As President Obama makes his historic trip to Cuba amid normalizing relations with the U.S. and the Caribbean country, Alan Gross, a former U.S. subcontractor who was held prisoner in the country for five years, weighs in on the significance of the visit and the shift already seen in Cuban governmental policies.
“I think that exposure of the Cuban people to American leadership is an excellent opportunity and the president is a role model for many people, so I think that the Cuban people will be given the opportunity, or the hope of opportunity, ” Gross told Maria Bartiromo during an interview on the FOX Business Network’s Mornings with Maria.
Gross discussed how the U.S. opening relations with Cuba has already had an impact on Cuba’s governmental policies.
“Since the president issued an executive order in his first term easing restrictions on remittances, a lot more money has flowed into the private sector of Cuba. And the government of Cuba has responded by easing some restrictions on the private sector on two occasions, and so today we have a scenario where 11 percent of the Cuban workforce is in the private sector, so they are no longer dependent on the government of Cuba for their livelihood. Isn’t that what we want?” Gross said.
Gross also described being held prisoner on the island for five years.
“It wasn’t a very happy five years for me in Cuba. It was terrible being separated from my family and losing freedom is something that is an incredible experience, not being able to go outside, not having the freedom to do anything,” he said.
“I could only exercise, get my 10,000 steps in, by walking around in circles for essentially five years. But now, I’m a happy camper, I’m home with my family and friends and I can walk long distances in a straight line.”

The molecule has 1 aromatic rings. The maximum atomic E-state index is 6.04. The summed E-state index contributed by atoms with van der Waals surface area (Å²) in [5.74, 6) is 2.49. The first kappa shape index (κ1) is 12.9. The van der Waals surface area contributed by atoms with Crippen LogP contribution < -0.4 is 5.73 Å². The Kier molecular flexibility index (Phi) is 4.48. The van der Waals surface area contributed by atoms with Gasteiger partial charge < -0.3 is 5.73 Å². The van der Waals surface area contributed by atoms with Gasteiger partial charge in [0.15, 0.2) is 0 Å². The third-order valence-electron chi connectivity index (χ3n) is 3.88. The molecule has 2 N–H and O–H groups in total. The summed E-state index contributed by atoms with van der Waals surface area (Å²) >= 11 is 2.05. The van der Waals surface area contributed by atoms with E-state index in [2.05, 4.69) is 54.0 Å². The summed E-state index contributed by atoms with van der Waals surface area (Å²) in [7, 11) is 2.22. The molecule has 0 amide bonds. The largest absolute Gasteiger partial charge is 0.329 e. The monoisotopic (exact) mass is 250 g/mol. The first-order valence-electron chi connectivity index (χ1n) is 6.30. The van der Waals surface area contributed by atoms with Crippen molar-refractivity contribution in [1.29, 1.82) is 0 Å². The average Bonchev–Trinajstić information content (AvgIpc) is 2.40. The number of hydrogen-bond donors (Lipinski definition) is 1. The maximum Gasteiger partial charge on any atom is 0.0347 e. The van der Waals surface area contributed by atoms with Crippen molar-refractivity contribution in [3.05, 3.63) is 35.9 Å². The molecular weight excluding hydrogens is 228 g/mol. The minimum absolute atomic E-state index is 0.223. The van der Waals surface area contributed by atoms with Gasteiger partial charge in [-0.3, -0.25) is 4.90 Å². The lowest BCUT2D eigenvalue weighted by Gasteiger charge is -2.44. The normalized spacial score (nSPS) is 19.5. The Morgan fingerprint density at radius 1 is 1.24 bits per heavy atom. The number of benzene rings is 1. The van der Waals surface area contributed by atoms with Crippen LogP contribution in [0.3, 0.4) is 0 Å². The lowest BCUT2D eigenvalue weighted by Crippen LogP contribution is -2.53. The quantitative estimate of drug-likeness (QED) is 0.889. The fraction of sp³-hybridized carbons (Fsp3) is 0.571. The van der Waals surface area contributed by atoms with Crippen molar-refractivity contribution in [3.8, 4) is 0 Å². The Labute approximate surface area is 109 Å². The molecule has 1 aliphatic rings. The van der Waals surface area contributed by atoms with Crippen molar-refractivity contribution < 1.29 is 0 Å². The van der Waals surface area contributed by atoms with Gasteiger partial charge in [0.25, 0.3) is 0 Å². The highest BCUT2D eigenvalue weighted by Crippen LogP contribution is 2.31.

Gross then weighed in on what has changed in Cuba.
“The internet is now legal for Cubanos, it was legalized in June of 2013. The cost of internet access, even if the service is not really a great service, went from $6 an hour to $4.50 an hour, now it’s $2 an hour. The government of Cuba has now been opening up internet centers around the island and creating WiFi hotspots for those with smartphones to use and I think that is an incredible development,” Gross noted.
The former detainee also expanded on why he considers internet access so important to the Cuban economy and its people.
“It shows that they’re taking somewhat of a pragmatic approach. And my view is that information is food for the brain, information and access to it should be a human right, should be considered a human right. And I think the government of Cuba is just starting to realize that without food for the brain, development is thwarted. And their development economically, has been tremendously thwarted, not by the embargo, but by their own policy.”
Gross also believes the U.S. can learn from the changes in Cuba.
“Eleven percent of the workforce in Cuba is in the private sector now, which means that the government of Cuba is starting to get out of the way so the private sector can flourish. I think that our government needs to do the same thing and lift the embargo,” Gross concluded.